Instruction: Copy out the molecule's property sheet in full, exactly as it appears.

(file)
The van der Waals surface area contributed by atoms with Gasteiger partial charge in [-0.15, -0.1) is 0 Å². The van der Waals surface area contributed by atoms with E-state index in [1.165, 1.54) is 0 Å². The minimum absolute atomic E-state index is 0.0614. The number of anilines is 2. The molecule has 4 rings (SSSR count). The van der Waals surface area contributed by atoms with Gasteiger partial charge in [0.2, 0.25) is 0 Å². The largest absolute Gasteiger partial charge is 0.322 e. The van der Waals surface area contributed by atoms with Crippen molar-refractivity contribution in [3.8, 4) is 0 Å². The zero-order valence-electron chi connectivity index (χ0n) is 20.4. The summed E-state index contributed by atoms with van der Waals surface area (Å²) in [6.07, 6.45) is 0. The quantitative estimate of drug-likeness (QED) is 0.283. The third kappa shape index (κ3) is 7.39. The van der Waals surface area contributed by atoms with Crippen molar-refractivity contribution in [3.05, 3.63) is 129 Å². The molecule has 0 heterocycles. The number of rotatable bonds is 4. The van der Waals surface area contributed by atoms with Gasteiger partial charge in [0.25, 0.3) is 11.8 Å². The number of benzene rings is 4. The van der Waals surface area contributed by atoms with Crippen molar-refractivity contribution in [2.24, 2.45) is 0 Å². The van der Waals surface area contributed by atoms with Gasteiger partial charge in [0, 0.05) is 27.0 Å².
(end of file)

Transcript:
The van der Waals surface area contributed by atoms with Gasteiger partial charge in [-0.15, -0.1) is 0 Å². The van der Waals surface area contributed by atoms with E-state index in [1.165, 1.54) is 0 Å². The minimum absolute atomic E-state index is 0.0614. The number of anilines is 2. The molecule has 4 rings (SSSR count). The van der Waals surface area contributed by atoms with Gasteiger partial charge in [0.2, 0.25) is 0 Å². The largest absolute Gasteiger partial charge is 0.322 e. The van der Waals surface area contributed by atoms with Crippen molar-refractivity contribution in [3.8, 4) is 0 Å². The zero-order valence-electron chi connectivity index (χ0n) is 20.4. The summed E-state index contributed by atoms with van der Waals surface area (Å²) in [6.07, 6.45) is 0. The quantitative estimate of drug-likeness (QED) is 0.283. The third kappa shape index (κ3) is 7.39. The van der Waals surface area contributed by atoms with Crippen molar-refractivity contribution in [3.05, 3.63) is 129 Å². The molecule has 0 heterocycles. The number of rotatable bonds is 4. The van der Waals surface area contributed by atoms with Gasteiger partial charge in [0.25, 0.3) is 11.8 Å². The number of benzene rings is 4. The van der Waals surface area contributed by atoms with Crippen molar-refractivity contribution in [2.24, 2.45) is 0 Å². The van der Waals surface area contributed by atoms with Gasteiger partial charge in [0, 0.05) is 27.0 Å².